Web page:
Newspaper Archive of
Ivanhoe Times
Ivanhoe, Minnesota
April 30, 1959     Ivanhoe Times
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April 30, 1959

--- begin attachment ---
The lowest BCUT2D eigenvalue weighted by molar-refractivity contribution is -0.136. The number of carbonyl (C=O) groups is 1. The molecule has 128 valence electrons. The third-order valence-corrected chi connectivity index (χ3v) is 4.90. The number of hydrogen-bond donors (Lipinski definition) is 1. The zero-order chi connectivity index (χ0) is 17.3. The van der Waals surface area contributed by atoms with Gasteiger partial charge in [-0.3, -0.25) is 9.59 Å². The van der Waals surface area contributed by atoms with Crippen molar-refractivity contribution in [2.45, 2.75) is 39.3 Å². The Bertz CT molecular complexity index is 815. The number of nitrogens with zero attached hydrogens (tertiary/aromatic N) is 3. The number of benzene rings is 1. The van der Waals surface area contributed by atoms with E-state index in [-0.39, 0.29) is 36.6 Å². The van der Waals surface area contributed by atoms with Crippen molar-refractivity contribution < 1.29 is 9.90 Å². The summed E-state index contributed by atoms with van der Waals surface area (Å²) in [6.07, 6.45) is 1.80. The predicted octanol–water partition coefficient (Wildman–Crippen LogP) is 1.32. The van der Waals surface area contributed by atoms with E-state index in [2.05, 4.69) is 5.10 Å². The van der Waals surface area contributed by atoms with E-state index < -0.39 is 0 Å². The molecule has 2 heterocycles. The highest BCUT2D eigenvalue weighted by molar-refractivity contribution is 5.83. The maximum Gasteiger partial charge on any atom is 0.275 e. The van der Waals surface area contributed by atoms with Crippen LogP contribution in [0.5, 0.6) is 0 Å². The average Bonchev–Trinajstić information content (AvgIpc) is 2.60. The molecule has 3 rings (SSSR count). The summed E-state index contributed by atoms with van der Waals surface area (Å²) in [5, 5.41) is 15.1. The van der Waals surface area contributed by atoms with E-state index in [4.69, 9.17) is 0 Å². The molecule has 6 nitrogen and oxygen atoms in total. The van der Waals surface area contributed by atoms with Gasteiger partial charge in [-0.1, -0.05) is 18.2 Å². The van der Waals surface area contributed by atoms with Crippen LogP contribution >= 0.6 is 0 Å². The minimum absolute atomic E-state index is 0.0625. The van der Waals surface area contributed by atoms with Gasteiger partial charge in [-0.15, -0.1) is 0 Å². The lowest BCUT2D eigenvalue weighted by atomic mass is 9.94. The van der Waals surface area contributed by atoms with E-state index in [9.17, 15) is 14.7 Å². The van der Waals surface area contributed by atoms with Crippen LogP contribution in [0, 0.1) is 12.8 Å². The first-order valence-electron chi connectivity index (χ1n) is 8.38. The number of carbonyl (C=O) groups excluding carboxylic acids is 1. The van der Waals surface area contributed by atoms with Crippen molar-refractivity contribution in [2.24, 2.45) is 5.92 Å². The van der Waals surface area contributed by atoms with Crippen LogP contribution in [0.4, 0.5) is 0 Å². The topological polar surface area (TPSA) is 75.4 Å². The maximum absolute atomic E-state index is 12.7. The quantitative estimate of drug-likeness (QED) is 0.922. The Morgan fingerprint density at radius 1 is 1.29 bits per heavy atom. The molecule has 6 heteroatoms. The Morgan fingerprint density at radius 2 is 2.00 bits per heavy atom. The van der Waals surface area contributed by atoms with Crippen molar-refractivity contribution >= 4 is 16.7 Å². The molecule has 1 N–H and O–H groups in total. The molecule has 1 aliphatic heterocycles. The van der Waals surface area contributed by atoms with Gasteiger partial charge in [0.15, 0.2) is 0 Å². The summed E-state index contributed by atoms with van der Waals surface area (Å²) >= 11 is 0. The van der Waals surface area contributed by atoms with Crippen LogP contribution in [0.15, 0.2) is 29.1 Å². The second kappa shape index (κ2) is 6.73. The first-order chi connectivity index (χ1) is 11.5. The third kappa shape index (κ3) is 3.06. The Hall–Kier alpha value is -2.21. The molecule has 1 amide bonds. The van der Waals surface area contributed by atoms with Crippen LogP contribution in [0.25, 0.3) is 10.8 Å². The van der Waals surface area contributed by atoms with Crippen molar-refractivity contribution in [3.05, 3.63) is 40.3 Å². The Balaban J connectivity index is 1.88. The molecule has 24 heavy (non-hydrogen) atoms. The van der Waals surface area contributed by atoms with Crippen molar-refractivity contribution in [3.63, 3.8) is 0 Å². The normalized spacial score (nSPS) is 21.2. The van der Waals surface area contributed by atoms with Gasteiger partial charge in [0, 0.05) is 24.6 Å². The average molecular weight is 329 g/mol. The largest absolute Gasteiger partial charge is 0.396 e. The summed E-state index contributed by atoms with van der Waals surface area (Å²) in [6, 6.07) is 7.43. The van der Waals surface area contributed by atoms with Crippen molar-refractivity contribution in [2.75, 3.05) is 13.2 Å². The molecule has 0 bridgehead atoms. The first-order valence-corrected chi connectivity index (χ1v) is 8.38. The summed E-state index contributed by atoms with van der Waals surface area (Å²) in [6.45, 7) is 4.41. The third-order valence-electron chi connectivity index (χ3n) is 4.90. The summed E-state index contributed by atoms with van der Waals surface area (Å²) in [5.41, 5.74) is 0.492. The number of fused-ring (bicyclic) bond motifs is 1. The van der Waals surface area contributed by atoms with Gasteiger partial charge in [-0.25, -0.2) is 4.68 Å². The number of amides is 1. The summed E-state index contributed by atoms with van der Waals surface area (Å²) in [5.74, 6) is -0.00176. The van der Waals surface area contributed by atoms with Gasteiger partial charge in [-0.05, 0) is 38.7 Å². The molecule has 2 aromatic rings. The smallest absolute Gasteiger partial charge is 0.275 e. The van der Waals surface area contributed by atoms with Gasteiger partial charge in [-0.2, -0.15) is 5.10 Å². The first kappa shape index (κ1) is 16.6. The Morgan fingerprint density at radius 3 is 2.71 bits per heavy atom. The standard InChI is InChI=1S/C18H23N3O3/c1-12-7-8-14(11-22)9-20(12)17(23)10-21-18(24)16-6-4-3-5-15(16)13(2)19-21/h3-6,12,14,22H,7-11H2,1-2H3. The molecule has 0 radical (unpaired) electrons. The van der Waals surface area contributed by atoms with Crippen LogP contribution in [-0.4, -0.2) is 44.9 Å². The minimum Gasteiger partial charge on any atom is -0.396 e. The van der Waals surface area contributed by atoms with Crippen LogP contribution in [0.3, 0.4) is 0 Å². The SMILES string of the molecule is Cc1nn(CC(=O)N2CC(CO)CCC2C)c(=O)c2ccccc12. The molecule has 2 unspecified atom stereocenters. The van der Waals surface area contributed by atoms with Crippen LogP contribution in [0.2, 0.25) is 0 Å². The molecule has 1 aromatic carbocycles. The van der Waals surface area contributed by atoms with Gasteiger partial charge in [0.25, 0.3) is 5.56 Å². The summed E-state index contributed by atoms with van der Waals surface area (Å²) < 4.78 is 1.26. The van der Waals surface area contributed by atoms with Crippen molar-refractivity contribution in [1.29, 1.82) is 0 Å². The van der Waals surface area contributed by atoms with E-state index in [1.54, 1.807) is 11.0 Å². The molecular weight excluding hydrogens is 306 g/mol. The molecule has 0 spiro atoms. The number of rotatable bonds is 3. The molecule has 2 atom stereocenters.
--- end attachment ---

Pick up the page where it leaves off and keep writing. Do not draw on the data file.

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rAGE TWO ed,, " O~la Qt~ In . . . Let's Observe Sod Stewardship Week Soil Stewardship Week will be observed throughout the na- tion from May 3 to May 10. Soil stewardship is not the respon- sibility of a group of dedicated workers in the Lincoln County courthouse. Use of the soil determines the existance of all man- kind. Wise use of the soil will provide the livelihood for future generations. No one is far removed from the soil, it's blessings and it's fruit. In some nations of the world, famine is an ever-present dan- ger. Babies are born, exist through childhood and manhood without ever knowing how it feels to have enough to eat. We, in this God-blessed country, have surpluses of food -- at this time. Yet, a growing population along with declining soil resources call for a look to the future. Let us pause during Soil Stewardship Week to realize our ob- ligation to God, to treat the land as H,IS gift and make a pledge to accept the responsibility for proper usage of this great gift. Stewardship "The earth is the Lord's," says the Psalmist, and all that therein is." The trackless forests, the rivers that wind across our continent, the marsh lands, the p'rairies and the deserts all were made by Him. Man did not create the riches that are spread before him. All of these have been loaned to him as a trust. None of it really belongs to him. His days are as grass and when the span of bis life is over he is the owner of nothing on earth. For a time he is called to be a steward of the riches of the earth, leaving them as a goodly inheritance to his children. He is given dominion over the works of his Creator, but such dominion is a frighten- ing responsibility. One look at a dust bowl, or at a poisoned stream, or at a landscape blackened by fire shows how grave the responsibility can .be. Conservation teaches the principle of wise stewardship. It counsels foresight in place of selfishness, vision in place of greed, reverence in place of destructiveness. Conservation in- volves concern for other generations. It sees beyond the imme- diate and the temporary. It takes into consideration not only our own generation but future generations as well. It recog- nizes the rights of people who are not yet born, citizens who will inherit this land a thousand years from now. It reminds us that they too have the right to enjoy what we enjoy, to profit from the same things, to be inspired by them as we are inspired and to love them as we love them today. Conservation is de- signed to preserve the riches of the earth for human happiness and welfare to the end of time. mRobert M. Hatch $ Quotes and Exchanges THEODORE ROOSEVELT -- When the soil is gone, men must go and the process does not take long. LOUIS BROMFIELD -- To no nation has the earth been more important than to our own. Out of it has grown our ~wealth and our power. Man's greed and carelessness have done much to destroy it by cutting down forests and farming reck- lessly. The task of our generation is to undo that evil and re- store the foundation of our prosperity. It requires a new gen- eration of pioneers equipped with spirit and devotion and pa- triotism. JOHN RUSKIN -- God ha~,' lent us the earth for our life. It is a great entail. It belongs as much to those who are to come after us as to us and we have no right, by anything we do or neglect, to involve them in any unnecessary penalties, or to de- prive them of the benefit which was in our power to bequeath. H. H. :BE~NE2~ -- If we are courageous in accep'ting new ideas, and willing to work with instead of against the land, we shall find in conservation farming the best system of agricul- tare that the world has ever known. y~]~ ~ll~lit~Al [set for the Annual Recognition UU~ 0~n~3VL Banquet sponsored by the Ivan- hoe Community Club for those By |i. E. Frisby s!,udents who are to be rec0g- The month of ~ay .resents aim:ed, ,% May ~ at ~:O0n~:r~ hool This AIanKa o State Co lege ~o busy calendar for the sc . " ' " ~ month becomes very crowded be-I Ba2d 2~llogA:dat:inCmart Enetrhye- cause there are so many activities g - that must come in May one is invited and there will be There are four major track! no admlsmon charged. On Tues- meets for the track team thisiday, May 19, the Annual School month. On Tuesday, May 5, the Election will be held in the High Lincoln County Meet is at Tyler in the afternoon. On May 12, Ivanhoe will have two meets on McGee Field at night. They are the Camden Relays and the Cam- den Junior High Meet. The Dis- trict Track Meet is set for Fri- day, May 15, at Marshall. The Third Open House of the school year will be held on Tues- day, May 5, and the Mother's Tea will be held on Friday, May 8. The ffunior-Senior Prom will be held on Saturday, May 9. Monday, May 11, is the date School. The Baccalaureate Service will be on Sunday, May 24, at 8:15 p. m. in theHigh School Auditorium and the Commencement activities will be held on .Thursday, May 28. The Seniors will have their Class Day on Monday afternoon May 25, and final examinations will be given on Tuesday and Wednesday of the final week. There are some more activities that must be fit into this already crowded calendar. We hope that everyone will find time to attend most of these activities. Do You Have the Step Saving, Low Cost Convenience of a Bedroom Telephone ? ff not call our business oR:ice today! CENTRAL TELEPHONE 00. The lvanhoe Times, Ivanhoe, Minnesota, April 30, 1959 MAY 3-10, 1959 A Columr Left By George Fisher Once upon a lovely spring day, a bee was at work in a pasture. As he was working in clover, he felt himself taken into the mouth of a horse and swallowed. Now this made the bee very angry and he thought, "I'm going to sting this old boy so he'll never forget it." It was nice and warm inside W. M. Herschberger, Louis Dorenkampers Enjoy Western Trip Walter Herschberger and Mr. and Mrs. Louis Dorenkamper re- turned recently from the west coast and Walter brought in notes with some of the highlights of their trip. When they left here on December 22, they headed for Boulder, Colorado, for a visit with Walter's daughter and fam- ily, Mr. and Mrs. Jack Ray. After Christmas, their next destination was the famous Carlsbad Cav- erns in New Mexico which were toured by the trio. Proceeding westward, they came to Califor- nia near San Diego and then started up the coast. Enroute they had seen rugged mountains, drift- ing sand storms, and miles of des- ert. Costa Mesa was their head- quarters for the next few weeks as they stayed with a daughter of fast tour of Las Vegas, saw the weeks ago and was transferred to famous hotels and inns but didn tithe hospital after suffering a take time off to make any man-[stroke from which she never re- ey." ] covered. Turning t o the northeast,/ Funeral services were held yes Grand Canyon in Arizona was thelterday, Apwil 29, at the Ivanhoe next stop but it was a foggy day' Methodist Church at 2:00 p. m. and the view was limited. A for- ester showed them the complete canyon by means of a half-hour fihn. Three more days were spen: with the Ray family at Boulder, Colorado next. In the state of Colorado, t h e y encountered heavy snow. It was a mild winter weather- wise. Lowest temperatures aver- aged about 40 to 45 degrees and many days they saw the mercury climb up into the 70's. It was April 14 when they re- turned to their homes in this area after an absence of nearly four months. Mrs. G. W. SooE the Dorenkampers, also visited with an uncle and acousin at Ri|eS lleld Long,Beach. Here April 29 In southern California they paid visits to Disneyland, KnoWs Berry Farm and Ghost Town Exactly 17 days after the death: Marineland, Wayfarer's Church, Farmer's Market in Hollywood, of her husband, G.W. Seek, the Date Festival at Palm Springs death came to Mrs. Georgiana and the Riverside County Fair at; Seek at Hendrieks Hospital on Indio. The Rose Parade was alsoSaturday' April 25. Mrs. Soak color had been in poor health for sev- taken in and they took eral months. She entered the photographs of many of the Hendricks Rest Home a few floats. As they started their horne- ward trek, one of the attractions at which they stopped was Boul- der Dam between Nevada and Arizona on the Colorado river. Walter comments: "We took a the horse and the bee decided that first he would take a nap, then sting old Dobbin! So he dozed off. When he woke up, the horse was gone -- The morale to that story is, "Don't put off until tomorrow what you intend to do today." Last week, third graders from Ivanhoe school toured the Times. They asked a few questions and here are some of them and the answers they were given. Q--How do you put the paper to bed? A--We call it putting the pa- per to .bed when it is all locked up in pages, proofs read, correc- tions made, and ready to print. (I guess the term has merit. The has BLANKETS, we use1 press SHEETS of paper, h o p e [ SPRINGS eternal it will be full of advertising, the editor is ac- cused of MATTRESS-thinking at times, the press has a HEAD and a FOOT like a bed. --O-- Another question the grade students asked: "How do you pay your employees?" The answer is: Like many a small-town bus- inessman, some weeks we ask ourselves the same thing! Seri- ously, in this business, it is quite customary to pay every Saturday night, we pay every two weeks. The once a week custom started in the early days of newspapering because publishers quite often never knew if tl~ey were going to open the doors on the followiz~g Monday morning. --O-- Well, we had it coming. Last week we were upbraided by a good friend of Doe Ellgen's. He wanted to know just how come we had any room to remark about Doe's cool-headedness since the locks on top of my head are about as s~aree as his. I love my job -- I only hate the work. with the Rev. Kenneth Wellman officiating. Pallbearers were El- mer Gubrud, Elroy Heinje, Ar- nold Jorgenson, Lloyd Swanson Truman Nelson and Dr. R. M. Soak. The body was interred in Ivanhoe cemetery. Georgiana I. Johnson was born in Chicago, Illinois, on Septem- ber 25, 1871, the daughter of Mr. and Mrs. O. C. Johnson. On January 4, 1895, she and George W. Soak were united in marriage at Tracy. Farming was their lifelong occupation. They came to Lincoln County in 1910, and except for a period of ten years when they lived at Hill City, the remainder of her life was spent in Lincoln County. Mrs. Soak is survived by one son, Delbert, of Arco; a daughter, Mrs. Tim Burns of Red Lodge, Montana; 11 grandchildren and 19 great grandchildren. She was preceded in death by her parents, her husband, three sisters and one brother. We'll lend you the Colc, r Harmony Book FREE. You'll see over 1500 low.Iv Super~* Kem-'Pone and Kem-Glo'~ color schemes that can make your deco- rating so easy and bring new life to your home! Super Kem-Tone gallon